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'That game will be important to me when I retire. That'll be one you remember'

Munster captain Peter O’Mahony is keen for his team to kick on against Castres.

Peter O'Mahony celebrates a Munster try.
Peter O'Mahony celebrates a Munster try.
Image: Dan Sheridan/INPHO

LOOKING AROUND THE changing room in Coventry before kick-off on Sunday, Peter O’Mahony was still getting his head around the situation Munster found themselves in, with 12 players about to make their senior debuts in the Champions Cup clash against Wasps.

The Munster team doctor burst in and began checking that all of the young guns were actually older than 18 in order to comply with whatever rule or regulation that had suddenly occurred to him.

There was indeed one 18-year-old in the wider travelling Munster group, while two 19-year-olds – Daniel Okeke and Patrick Campbell – would soon be impressing out on the pitch.

“The doctor was running around… I was getting strapped and I was going, ‘What is going on here?’ right up until before kick-off,” said O’Mahony after his team’s 35-14 win.

“Things like that are going to stand out to me forever. That game will be important to me when I retire. That will be one you remember for a long time.”

It was striking just how much pleasure O’Mahony took from Sunday’s success and it was patently obvious over the past week just how much he enjoyed every part of the build-up.

There are plenty of people out there who will write Munster’s win off as a rather inconsequential outing but the players themselves felt it was something special. 

Wasps were missing 18 players due to injury and then had a late handful of Covid-enforced withdrawals, so they were well short of their best team. A first-half red card for Wasps skipper Brad Shields helped the visitors hugely too, while they just seemed to get every bounce of the ball.

All of that said, Munster were missing 34 players and their entire senior coaching staff so the win should be respected. As importantly, the sense of occasion, the proud build-up around the province, and the brilliant travelling support should not be underestimated.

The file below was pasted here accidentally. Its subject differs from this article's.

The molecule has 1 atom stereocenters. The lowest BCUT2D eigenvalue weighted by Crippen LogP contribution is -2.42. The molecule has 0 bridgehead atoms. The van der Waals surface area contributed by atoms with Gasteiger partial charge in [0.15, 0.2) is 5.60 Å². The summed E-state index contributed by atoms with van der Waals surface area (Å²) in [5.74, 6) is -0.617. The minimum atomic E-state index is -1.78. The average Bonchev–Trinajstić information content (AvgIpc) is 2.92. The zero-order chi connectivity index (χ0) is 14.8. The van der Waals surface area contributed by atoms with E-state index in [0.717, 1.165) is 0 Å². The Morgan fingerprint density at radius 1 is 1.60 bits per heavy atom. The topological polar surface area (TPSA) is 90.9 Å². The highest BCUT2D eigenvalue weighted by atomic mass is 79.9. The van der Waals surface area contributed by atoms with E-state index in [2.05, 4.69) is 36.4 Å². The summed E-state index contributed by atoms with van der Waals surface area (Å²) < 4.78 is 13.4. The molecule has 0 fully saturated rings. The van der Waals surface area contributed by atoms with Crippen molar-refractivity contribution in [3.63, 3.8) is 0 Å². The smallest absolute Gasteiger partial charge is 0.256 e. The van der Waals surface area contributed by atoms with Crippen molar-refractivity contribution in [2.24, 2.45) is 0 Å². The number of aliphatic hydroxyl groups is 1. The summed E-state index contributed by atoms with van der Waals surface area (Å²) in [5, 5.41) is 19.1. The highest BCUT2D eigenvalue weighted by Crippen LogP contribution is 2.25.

Now Munster need to build on it. Castres visit Thomond Park on Saturday after narrowly losing to Harlequins in France last weekend, so Munster will be eyeing a second win in two European pool games.

“This will give the club a great lift, it will give the province a great lift, and short-term it will give us an incredible amount of confidence,” said O’Mahony as he praised the academy players and others from the Munster pathway who helped to prepare the team so well. 

peter-omahony-celebrates-after-the-game O'Mahony salutes the Munster fans. Source: Dan Sheridan/INPHO

“We have a big game in Thomond Park and we will have guys coming back who will be hungry and haven’t played in a while. Everyone will get a good buzz out of it but we’ve got to kick on from it.”

It will be intriguing to see how Munster’s team selection goes this week after their five fresh-faced starters showed promise, but with several of their senior players to return after completing self-isolation last weekend. 

O’Mahony will almost certainly be captaining the side again and will hope for a few more big moments like his try-saving tackle on Thomas Young in the second minute on Sunday.

“I spent a bit of time in the backfield tonight and it’s a tough job, I’ll tell you that much for nothing, I wouldn’t envy them,” said O’Mahony. “They cover a lot of ground and there’s a lot of pressure on them.

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“I made a couple of mistakes there but you’ve just got to dig in. We made a defensive error and he was quick but sometimes you’ve got to find it from somewhere and get back and give us a chance to exit.

“It wouldn’t have been a great start for us but these things happen.”

Last weekend’s outcome should help Munster to sell more tickets for this Saturday’s meeting with Castres.

It’s always loud at Thomond Park on European nights, while O’Mahony loved the travelling support in Coventry.

“There was supporters on our flight, there were supporters who came over today. Given the current climate of travel, it’s difficult and it’s probably expensive to do, more than it would have been.

“To look around there afterwards, we would have picked up some local support but the travelling support that we get is absolutely incredible. They always seem to shock us with the numbers they turn up in. It was great we could give them something to shout about given the circumstances.

“We got stuck in, they got behind us and it really meant a huge amount to us.”

About the author:

Murray Kinsella

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